Matchbox Brings Smiles This work has been published in the Teen Ink monthly print magazine.

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   The tiny cars made us happy for hours at a time, or could start screaming fights and punching wars. We would stand staring at the case that hung on the wall in awe, with the hundreds of little automobiles, all different shapes, sizes, colors. We would get up on our tippy toes and stretch our hands up high reaching for the cars of our choice and we would pull them down, running the small wheels across the palms of our hands to make sure that the car we chose was a fast one.

Andy and I would line the cars up in neat rows underneath his dresser and bed, pretending they were parking garages. For hours we would lie on our bellies on the old green rug that covered Andy's floor, pushing one of our previously selected cars in circles, over imaginary highways, and crashing them into each other with loud sound effects. We would put clothing, books, and other objects on the floor to make obstacles for the cars to get over or around. Neither of us gave up until our bellies were red and sore from sliding around.

Andy's room was the area designated for the cars because he had a green rug, but the planes and boats got transported to my room under Andy's instruction because I had a blue rug, which was to represent water. This way the boats could float which would be more realistic.

Certain cars were adopted by either Andy or me even though, by definition, they were all Andy's. My favorite was a miniature red car with a light blue and white zero on the side. There was a silver motor that was 3-D and stuck out from the hood. When you pushed the car, the little man inside (who wore a brown flight hat and glasses) would bob up and down. My brother's favorite car was an orange dragster. It had two big wheels in the back and two tiny ones in the front. It had a windshield, and a little seat, but no person. It went very fast, and always beat my race car.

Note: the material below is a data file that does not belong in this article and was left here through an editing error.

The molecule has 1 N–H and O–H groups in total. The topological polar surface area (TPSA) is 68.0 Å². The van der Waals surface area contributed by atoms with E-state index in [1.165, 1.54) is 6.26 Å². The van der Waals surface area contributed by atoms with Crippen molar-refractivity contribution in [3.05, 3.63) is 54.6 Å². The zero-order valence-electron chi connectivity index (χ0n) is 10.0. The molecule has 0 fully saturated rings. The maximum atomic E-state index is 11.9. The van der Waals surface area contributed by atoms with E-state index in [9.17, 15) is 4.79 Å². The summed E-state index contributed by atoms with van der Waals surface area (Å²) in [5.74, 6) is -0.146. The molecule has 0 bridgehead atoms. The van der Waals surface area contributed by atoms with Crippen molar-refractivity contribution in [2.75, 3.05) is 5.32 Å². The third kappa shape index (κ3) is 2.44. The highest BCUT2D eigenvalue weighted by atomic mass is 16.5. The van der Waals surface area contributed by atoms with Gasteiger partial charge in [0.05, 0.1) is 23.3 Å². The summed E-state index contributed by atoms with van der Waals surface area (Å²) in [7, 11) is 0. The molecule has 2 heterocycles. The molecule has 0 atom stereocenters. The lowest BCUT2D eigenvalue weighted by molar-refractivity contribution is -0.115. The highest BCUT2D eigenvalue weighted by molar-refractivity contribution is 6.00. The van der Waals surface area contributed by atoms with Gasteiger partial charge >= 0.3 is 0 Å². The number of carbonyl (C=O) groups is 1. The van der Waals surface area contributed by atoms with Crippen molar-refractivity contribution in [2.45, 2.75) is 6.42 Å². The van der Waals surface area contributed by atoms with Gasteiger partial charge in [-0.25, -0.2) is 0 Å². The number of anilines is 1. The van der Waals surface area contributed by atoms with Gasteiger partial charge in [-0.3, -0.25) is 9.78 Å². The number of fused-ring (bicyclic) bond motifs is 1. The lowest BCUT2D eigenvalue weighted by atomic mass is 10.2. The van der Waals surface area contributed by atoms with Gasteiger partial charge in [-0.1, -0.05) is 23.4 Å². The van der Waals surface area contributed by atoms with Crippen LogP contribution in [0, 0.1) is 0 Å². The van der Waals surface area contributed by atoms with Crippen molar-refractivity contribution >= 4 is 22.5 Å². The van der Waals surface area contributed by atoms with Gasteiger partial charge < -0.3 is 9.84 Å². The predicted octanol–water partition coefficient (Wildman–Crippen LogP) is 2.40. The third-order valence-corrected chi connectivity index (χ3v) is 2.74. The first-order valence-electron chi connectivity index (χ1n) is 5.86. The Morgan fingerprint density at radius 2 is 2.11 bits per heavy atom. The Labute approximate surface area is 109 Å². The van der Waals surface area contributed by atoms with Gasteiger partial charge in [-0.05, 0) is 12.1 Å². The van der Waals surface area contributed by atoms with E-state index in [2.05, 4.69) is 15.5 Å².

For years we would play the game together. Matchbox cars. It was our joy, nothing was better, or more fun. Andy would lean into my doorway with a smile on his face, Matchbox cars in hand and say "Wanna play?" Within minutes we had selected our cars, and the game would be underway.

As we grew older, matchbox cars became less important and the game slowly came to an end. Andy wouldn't come asking if I wanted to play too often, and soon we both forgot. At times I thought about asking him, but we were older and it didn't seem appropriate anymore.

Now the cars sit in the case collecting dust, waiting for small, eager hands to reach up and pull them down again. n


This work has been published in the Teen Ink monthly print magazine. This piece has been published in Teen Ink’s monthly print magazine.






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